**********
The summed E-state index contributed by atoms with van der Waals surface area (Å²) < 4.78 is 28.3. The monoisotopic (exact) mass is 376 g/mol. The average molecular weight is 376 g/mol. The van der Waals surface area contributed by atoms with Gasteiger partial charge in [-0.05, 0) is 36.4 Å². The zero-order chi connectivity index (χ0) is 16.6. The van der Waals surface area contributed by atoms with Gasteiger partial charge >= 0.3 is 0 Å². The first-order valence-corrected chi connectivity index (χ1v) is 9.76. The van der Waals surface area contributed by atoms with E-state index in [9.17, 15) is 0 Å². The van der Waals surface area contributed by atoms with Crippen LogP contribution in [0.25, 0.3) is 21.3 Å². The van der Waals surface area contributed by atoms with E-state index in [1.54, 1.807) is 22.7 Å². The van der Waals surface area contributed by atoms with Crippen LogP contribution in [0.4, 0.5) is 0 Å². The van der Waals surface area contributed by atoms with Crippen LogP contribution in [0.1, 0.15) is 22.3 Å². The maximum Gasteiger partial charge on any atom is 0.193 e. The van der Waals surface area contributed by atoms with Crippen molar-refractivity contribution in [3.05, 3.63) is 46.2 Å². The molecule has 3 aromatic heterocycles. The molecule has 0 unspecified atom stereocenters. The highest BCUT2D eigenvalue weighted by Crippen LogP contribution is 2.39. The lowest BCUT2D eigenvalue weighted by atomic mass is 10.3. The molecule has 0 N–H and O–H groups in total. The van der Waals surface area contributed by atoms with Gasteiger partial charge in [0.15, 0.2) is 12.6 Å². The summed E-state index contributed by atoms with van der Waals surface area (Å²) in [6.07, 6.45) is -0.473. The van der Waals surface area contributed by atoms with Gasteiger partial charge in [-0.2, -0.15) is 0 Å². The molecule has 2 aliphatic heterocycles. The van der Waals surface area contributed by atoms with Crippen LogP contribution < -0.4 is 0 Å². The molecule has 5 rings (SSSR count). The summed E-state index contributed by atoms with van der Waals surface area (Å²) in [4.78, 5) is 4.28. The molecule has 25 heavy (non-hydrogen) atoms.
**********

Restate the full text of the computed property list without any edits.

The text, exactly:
The summed E-state index contributed by atoms with van der Waals surface area (Å²) < 4.78 is 28.3. The monoisotopic (exact) mass is 376 g/mol. The average molecular weight is 376 g/mol. The van der Waals surface area contributed by atoms with Gasteiger partial charge in [-0.05, 0) is 36.4 Å². The zero-order chi connectivity index (χ0) is 16.6. The van der Waals surface area contributed by atoms with Gasteiger partial charge >= 0.3 is 0 Å². The first-order valence-corrected chi connectivity index (χ1v) is 9.76. The van der Waals surface area contributed by atoms with E-state index in [9.17, 15) is 0 Å². The van der Waals surface area contributed by atoms with Crippen LogP contribution in [0.25, 0.3) is 21.3 Å². The van der Waals surface area contributed by atoms with E-state index in [1.54, 1.807) is 22.7 Å². The van der Waals surface area contributed by atoms with Crippen LogP contribution in [0.4, 0.5) is 0 Å². The van der Waals surface area contributed by atoms with Crippen LogP contribution in [0.1, 0.15) is 22.3 Å². The maximum Gasteiger partial charge on any atom is 0.193 e. The van der Waals surface area contributed by atoms with Crippen molar-refractivity contribution in [3.05, 3.63) is 46.2 Å². The molecule has 3 aromatic heterocycles. The molecule has 0 unspecified atom stereocenters. The highest BCUT2D eigenvalue weighted by Crippen LogP contribution is 2.39. The lowest BCUT2D eigenvalue weighted by atomic mass is 10.3. The molecule has 0 N–H and O–H groups in total. The van der Waals surface area contributed by atoms with Gasteiger partial charge in [0.15, 0.2) is 12.6 Å². The summed E-state index contributed by atoms with van der Waals surface area (Å²) in [6.07, 6.45) is -0.473. The van der Waals surface area contributed by atoms with Gasteiger partial charge in [-0.2, -0.15) is 0 Å². The molecule has 2 aliphatic heterocycles. The van der Waals surface area contributed by atoms with Crippen LogP contribution < -0.4 is 0 Å². The molecule has 5 rings (SSSR count). The summed E-state index contributed by atoms with van der Waals surface area (Å²) in [4.78, 5) is 4.28. The molecule has 25 heavy (non-hydrogen) atoms.